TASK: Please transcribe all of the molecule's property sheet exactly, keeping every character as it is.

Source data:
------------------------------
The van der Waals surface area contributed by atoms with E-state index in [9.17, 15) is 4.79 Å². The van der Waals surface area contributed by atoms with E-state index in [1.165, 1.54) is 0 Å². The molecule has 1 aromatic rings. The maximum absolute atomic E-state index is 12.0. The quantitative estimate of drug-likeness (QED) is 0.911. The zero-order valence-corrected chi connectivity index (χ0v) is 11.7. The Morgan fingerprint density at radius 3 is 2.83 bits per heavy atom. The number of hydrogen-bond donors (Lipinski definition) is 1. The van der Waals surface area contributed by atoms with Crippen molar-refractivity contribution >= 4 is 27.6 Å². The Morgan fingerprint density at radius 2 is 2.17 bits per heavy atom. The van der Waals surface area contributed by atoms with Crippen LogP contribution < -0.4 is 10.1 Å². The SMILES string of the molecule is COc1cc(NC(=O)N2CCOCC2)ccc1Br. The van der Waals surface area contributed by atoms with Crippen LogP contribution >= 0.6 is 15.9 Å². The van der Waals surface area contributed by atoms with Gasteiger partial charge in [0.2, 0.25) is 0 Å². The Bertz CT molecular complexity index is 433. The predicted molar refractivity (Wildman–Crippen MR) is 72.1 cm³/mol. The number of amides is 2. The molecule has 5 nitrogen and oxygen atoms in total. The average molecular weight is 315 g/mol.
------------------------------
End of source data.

The van der Waals surface area contributed by atoms with E-state index in [9.17, 15) is 4.79 Å². The van der Waals surface area contributed by atoms with E-state index in [1.165, 1.54) is 0 Å². The molecule has 1 aromatic rings. The maximum absolute atomic E-state index is 12.0. The quantitative estimate of drug-likeness (QED) is 0.911. The zero-order valence-corrected chi connectivity index (χ0v) is 11.7. The Morgan fingerprint density at radius 3 is 2.83 bits per heavy atom. The number of hydrogen-bond donors (Lipinski definition) is 1. The van der Waals surface area contributed by atoms with Crippen molar-refractivity contribution >= 4 is 27.6 Å². The Morgan fingerprint density at radius 2 is 2.17 bits per heavy atom. The van der Waals surface area contributed by atoms with Crippen LogP contribution < -0.4 is 10.1 Å². The SMILES string of the molecule is COc1cc(NC(=O)N2CCOCC2)ccc1Br. The van der Waals surface area contributed by atoms with Crippen LogP contribution >= 0.6 is 15.9 Å². The van der Waals surface area contributed by atoms with Gasteiger partial charge in [0.2, 0.25) is 0 Å². The Bertz CT molecular complexity index is 433. The predicted molar refractivity (Wildman–Crippen MR) is 72.1 cm³/mol. The number of amides is 2. The molecule has 5 nitrogen and oxygen atoms in total. The average molecular weight is 315 g/mol.